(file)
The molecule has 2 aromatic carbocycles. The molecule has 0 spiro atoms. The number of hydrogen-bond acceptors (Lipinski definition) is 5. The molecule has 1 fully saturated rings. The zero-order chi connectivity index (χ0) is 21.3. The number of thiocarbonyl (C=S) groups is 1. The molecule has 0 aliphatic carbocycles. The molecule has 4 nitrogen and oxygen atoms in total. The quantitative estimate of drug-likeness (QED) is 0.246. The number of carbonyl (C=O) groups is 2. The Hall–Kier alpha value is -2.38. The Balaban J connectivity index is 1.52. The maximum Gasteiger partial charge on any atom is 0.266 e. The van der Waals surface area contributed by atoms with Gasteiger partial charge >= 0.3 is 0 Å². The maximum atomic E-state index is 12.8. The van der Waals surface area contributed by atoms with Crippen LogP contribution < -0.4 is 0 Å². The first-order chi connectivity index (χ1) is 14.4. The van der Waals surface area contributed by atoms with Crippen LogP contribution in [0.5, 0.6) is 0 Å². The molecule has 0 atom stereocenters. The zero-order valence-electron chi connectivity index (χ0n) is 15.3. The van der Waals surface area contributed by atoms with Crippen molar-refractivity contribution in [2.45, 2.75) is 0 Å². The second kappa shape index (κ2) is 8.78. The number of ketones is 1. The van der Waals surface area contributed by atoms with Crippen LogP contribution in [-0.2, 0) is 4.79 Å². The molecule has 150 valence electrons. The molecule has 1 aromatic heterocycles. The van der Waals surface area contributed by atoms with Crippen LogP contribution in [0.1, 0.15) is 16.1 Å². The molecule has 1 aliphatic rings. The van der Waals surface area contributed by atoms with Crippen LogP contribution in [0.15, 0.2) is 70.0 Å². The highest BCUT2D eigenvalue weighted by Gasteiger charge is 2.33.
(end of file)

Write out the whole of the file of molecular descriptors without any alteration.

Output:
The molecule has 2 aromatic carbocycles. The molecule has 0 spiro atoms. The number of hydrogen-bond acceptors (Lipinski definition) is 5. The molecule has 1 fully saturated rings. The zero-order chi connectivity index (χ0) is 21.3. The number of thiocarbonyl (C=S) groups is 1. The molecule has 0 aliphatic carbocycles. The molecule has 4 nitrogen and oxygen atoms in total. The quantitative estimate of drug-likeness (QED) is 0.246. The number of carbonyl (C=O) groups is 2. The Hall–Kier alpha value is -2.38. The Balaban J connectivity index is 1.52. The maximum Gasteiger partial charge on any atom is 0.266 e. The van der Waals surface area contributed by atoms with Gasteiger partial charge >= 0.3 is 0 Å². The maximum atomic E-state index is 12.8. The van der Waals surface area contributed by atoms with Crippen LogP contribution < -0.4 is 0 Å². The first-order chi connectivity index (χ1) is 14.4. The van der Waals surface area contributed by atoms with Crippen LogP contribution in [0.5, 0.6) is 0 Å². The molecule has 0 atom stereocenters. The zero-order valence-electron chi connectivity index (χ0n) is 15.3. The van der Waals surface area contributed by atoms with Crippen molar-refractivity contribution in [2.45, 2.75) is 0 Å². The second kappa shape index (κ2) is 8.78. The number of ketones is 1. The van der Waals surface area contributed by atoms with Crippen LogP contribution in [-0.2, 0) is 4.79 Å². The molecule has 150 valence electrons. The molecule has 1 aromatic heterocycles. The van der Waals surface area contributed by atoms with Crippen LogP contribution in [0.1, 0.15) is 16.1 Å². The molecule has 1 aliphatic rings. The van der Waals surface area contributed by atoms with Crippen LogP contribution in [0.15, 0.2) is 70.0 Å². The highest BCUT2D eigenvalue weighted by Gasteiger charge is 2.33.